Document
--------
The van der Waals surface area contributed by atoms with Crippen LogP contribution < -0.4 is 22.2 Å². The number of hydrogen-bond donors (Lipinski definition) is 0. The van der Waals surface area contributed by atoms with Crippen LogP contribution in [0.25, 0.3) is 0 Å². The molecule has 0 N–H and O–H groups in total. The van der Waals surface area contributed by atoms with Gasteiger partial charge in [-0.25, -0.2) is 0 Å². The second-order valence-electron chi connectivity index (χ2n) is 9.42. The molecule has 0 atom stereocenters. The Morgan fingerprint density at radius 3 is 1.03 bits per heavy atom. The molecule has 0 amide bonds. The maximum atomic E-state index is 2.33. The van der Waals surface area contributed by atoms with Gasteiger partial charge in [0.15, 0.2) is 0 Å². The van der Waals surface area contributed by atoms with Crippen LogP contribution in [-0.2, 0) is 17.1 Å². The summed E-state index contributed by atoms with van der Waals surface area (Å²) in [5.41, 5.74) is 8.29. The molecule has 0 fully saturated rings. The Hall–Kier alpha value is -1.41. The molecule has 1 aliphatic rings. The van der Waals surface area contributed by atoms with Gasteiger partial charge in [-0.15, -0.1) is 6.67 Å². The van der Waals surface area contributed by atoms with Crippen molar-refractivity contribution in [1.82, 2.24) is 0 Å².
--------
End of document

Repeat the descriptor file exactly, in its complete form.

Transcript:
The van der Waals surface area contributed by atoms with Crippen LogP contribution < -0.4 is 22.2 Å². The number of hydrogen-bond donors (Lipinski definition) is 0. The van der Waals surface area contributed by atoms with Crippen LogP contribution in [0.25, 0.3) is 0 Å². The molecule has 0 N–H and O–H groups in total. The van der Waals surface area contributed by atoms with Gasteiger partial charge in [-0.25, -0.2) is 0 Å². The second-order valence-electron chi connectivity index (χ2n) is 9.42. The molecule has 0 atom stereocenters. The Morgan fingerprint density at radius 3 is 1.03 bits per heavy atom. The molecule has 0 amide bonds. The maximum atomic E-state index is 2.33. The van der Waals surface area contributed by atoms with Gasteiger partial charge in [0.15, 0.2) is 0 Å². The van der Waals surface area contributed by atoms with Crippen LogP contribution in [-0.2, 0) is 17.1 Å². The summed E-state index contributed by atoms with van der Waals surface area (Å²) in [5.41, 5.74) is 8.29. The molecule has 0 fully saturated rings. The Hall–Kier alpha value is -1.41. The molecule has 1 aliphatic rings. The van der Waals surface area contributed by atoms with Gasteiger partial charge in [-0.15, -0.1) is 6.67 Å². The van der Waals surface area contributed by atoms with Crippen molar-refractivity contribution in [1.82, 2.24) is 0 Å².